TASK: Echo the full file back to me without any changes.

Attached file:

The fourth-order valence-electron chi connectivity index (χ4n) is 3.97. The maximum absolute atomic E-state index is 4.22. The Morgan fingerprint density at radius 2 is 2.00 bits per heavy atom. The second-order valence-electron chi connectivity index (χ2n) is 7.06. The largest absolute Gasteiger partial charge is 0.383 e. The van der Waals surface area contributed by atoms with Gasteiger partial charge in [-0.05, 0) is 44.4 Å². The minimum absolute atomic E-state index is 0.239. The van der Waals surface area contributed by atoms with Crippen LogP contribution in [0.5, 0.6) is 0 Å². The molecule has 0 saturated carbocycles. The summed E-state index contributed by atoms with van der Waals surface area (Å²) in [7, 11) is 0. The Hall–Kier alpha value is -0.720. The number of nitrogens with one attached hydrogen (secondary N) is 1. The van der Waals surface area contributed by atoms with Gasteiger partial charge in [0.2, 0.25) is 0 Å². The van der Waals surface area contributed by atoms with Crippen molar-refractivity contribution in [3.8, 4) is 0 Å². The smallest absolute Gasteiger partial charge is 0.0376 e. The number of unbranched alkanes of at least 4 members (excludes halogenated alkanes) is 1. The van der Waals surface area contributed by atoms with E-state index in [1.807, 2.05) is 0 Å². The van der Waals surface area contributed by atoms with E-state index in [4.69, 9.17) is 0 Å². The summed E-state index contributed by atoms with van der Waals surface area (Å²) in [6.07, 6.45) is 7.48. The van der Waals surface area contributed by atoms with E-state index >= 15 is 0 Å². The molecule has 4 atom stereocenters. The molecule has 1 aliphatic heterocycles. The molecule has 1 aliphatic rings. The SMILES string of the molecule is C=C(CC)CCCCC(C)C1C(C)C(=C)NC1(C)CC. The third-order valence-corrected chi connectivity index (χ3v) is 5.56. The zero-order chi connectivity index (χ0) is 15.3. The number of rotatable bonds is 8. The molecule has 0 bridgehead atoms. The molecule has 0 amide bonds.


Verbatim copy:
The fourth-order valence-electron chi connectivity index (χ4n) is 3.97. The maximum absolute atomic E-state index is 4.22. The Morgan fingerprint density at radius 2 is 2.00 bits per heavy atom. The second-order valence-electron chi connectivity index (χ2n) is 7.06. The largest absolute Gasteiger partial charge is 0.383 e. The van der Waals surface area contributed by atoms with Gasteiger partial charge in [-0.05, 0) is 44.4 Å². The minimum absolute atomic E-state index is 0.239. The van der Waals surface area contributed by atoms with Crippen LogP contribution in [0.5, 0.6) is 0 Å². The molecule has 0 saturated carbocycles. The summed E-state index contributed by atoms with van der Waals surface area (Å²) in [7, 11) is 0. The Hall–Kier alpha value is -0.720. The number of nitrogens with one attached hydrogen (secondary N) is 1. The van der Waals surface area contributed by atoms with Gasteiger partial charge in [0.2, 0.25) is 0 Å². The van der Waals surface area contributed by atoms with Crippen molar-refractivity contribution in [3.8, 4) is 0 Å². The smallest absolute Gasteiger partial charge is 0.0376 e. The number of unbranched alkanes of at least 4 members (excludes halogenated alkanes) is 1. The van der Waals surface area contributed by atoms with E-state index in [1.807, 2.05) is 0 Å². The van der Waals surface area contributed by atoms with E-state index in [4.69, 9.17) is 0 Å². The summed E-state index contributed by atoms with van der Waals surface area (Å²) in [6.07, 6.45) is 7.48. The van der Waals surface area contributed by atoms with E-state index >= 15 is 0 Å². The molecule has 4 atom stereocenters. The molecule has 1 aliphatic heterocycles. The molecule has 1 aliphatic rings. The SMILES string of the molecule is C=C(CC)CCCCC(C)C1C(C)C(=C)NC1(C)CC. The third-order valence-corrected chi connectivity index (χ3v) is 5.56. The zero-order chi connectivity index (χ0) is 15.3. The number of rotatable bonds is 8. The molecule has 0 bridgehead atoms. The molecule has 0 amide bonds.